Weekly Roundup: 1-29-12 – Creative Destruction in Response to Disaster
Before I get into this week’s roundup, which I have been derelict in bringing to you in the last few weeks, another note on the redesign (the reason why I’ve been derelict). We launched the new NextBillion on Jan. 20 in Beta mode, and since then have been gradually adding new features. We’re pretty proud of it, but we know there are some dead links out there, a few bugs and several enhancements that still need to be turned on. I’m planning to make several more announcements regarding new site enhancements in the coming days and weeks. In the meantime, thanks to everyone for your patience and words of approval (and sometimes constructive criticism) on the new design and our new platform. Please keep them coming!
The two-year anniversary of the earthquakes in Haiti this month brought a deluge of international news media progress reports. A large portion of the reporting has been lamentations of the way aid has been distributed. I’d point you to NPR for an expansive story on this topic.
There were far fewer stories about enterprise solutions to poverty. But it would seem the real destruction in Haiti has encouraged a creative destruction of outmoded business practices in favor of new models to empower the Haitian people and their economy. Zafèn, which literally means “it’s our business’ in Haitian Creole, is but one example to emerge. The Kiva-like portal puts members of the Haitian diaspora (and anyone else for that matter) in touch with numerous small and growing businesses, and projects seeking loans as little as $25 to address basic social needs. Zafèn partnered with Fonkoze (check out Oscar Abello’s excellent two-parter on this organization here and here), Haiti’s bank for the poor, to perform due diligence on the enterprises featured in the portal, evaluating each SME’s potential for job creation.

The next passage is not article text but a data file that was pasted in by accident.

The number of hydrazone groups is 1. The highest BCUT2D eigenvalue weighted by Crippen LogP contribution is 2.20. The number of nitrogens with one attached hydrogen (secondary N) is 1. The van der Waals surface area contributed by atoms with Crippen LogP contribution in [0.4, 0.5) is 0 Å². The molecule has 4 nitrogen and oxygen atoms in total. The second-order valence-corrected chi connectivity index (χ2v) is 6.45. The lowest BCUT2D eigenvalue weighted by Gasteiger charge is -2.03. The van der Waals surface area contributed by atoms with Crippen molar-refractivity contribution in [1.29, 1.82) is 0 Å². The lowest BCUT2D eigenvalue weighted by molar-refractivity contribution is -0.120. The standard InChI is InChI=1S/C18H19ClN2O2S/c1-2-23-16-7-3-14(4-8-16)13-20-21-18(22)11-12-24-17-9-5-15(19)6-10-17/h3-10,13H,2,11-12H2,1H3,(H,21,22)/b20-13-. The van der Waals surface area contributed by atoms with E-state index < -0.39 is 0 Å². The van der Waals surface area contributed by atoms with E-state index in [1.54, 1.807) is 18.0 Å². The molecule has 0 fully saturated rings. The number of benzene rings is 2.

According to Zafèn, it has raised more than $500,000 to create jobs, improve the environment, support education and bring new services to communities across Haiti since its launch in 2010. Zafèn says it has has verified the creation of more than 200 full-time jobs, almost 150 part-time jobs and nearly 100 temporary jobs through loans to Haitian entrepreneurs. One example Zafèn representatives highlight is a sewing shop that received an $8,000 loan to employ 17 people to work Haiti’s Camp Perin. The money purchased fabric, such as organza, cotton, and linen that enabled these tailors to accept larger orders and swiftly deliver garments to meet demand.
– There’s still time to apply for a new masters program dedicated to transforming social enterprise through the power of design. Design for Social Innovation at the School of Visual Arts is billed as the first MFA program for designers and graduates in other disciplines who want to harness design to create positive change and impact. The wide-scoped program is taught by faculty who are all leaders from the worlds of science, art, health care, entrepreneurship, global corporations, social movements, game design, grant making, research, leadership development, living systems and communication design. The program is seeking inaugural cohort of 25 diverse, extraordinary students will become leaders in solving real world challenges, beginning in the fall of 2012. Details are here.
– Entrepreneurial Solutions for Prosperity (ESParnters) has partnered with IP3 to offer a new course to assist entrepreneurs, and organizations serving entrepreneurs in BoP markets. The March 12-March 23 2012 course in Washington D.C. is lead by Eric Kacou, and is tailored to representatives of trade organizations, consumer advocacy groups, government agencies, and NGOs. The course aims to equip participants with the tools to fully understand the practical techniques and skills needed to increase the effectiveness of the private sector and the overall competitiveness of developing nations with a large base of the pyramid markets. More details are here.
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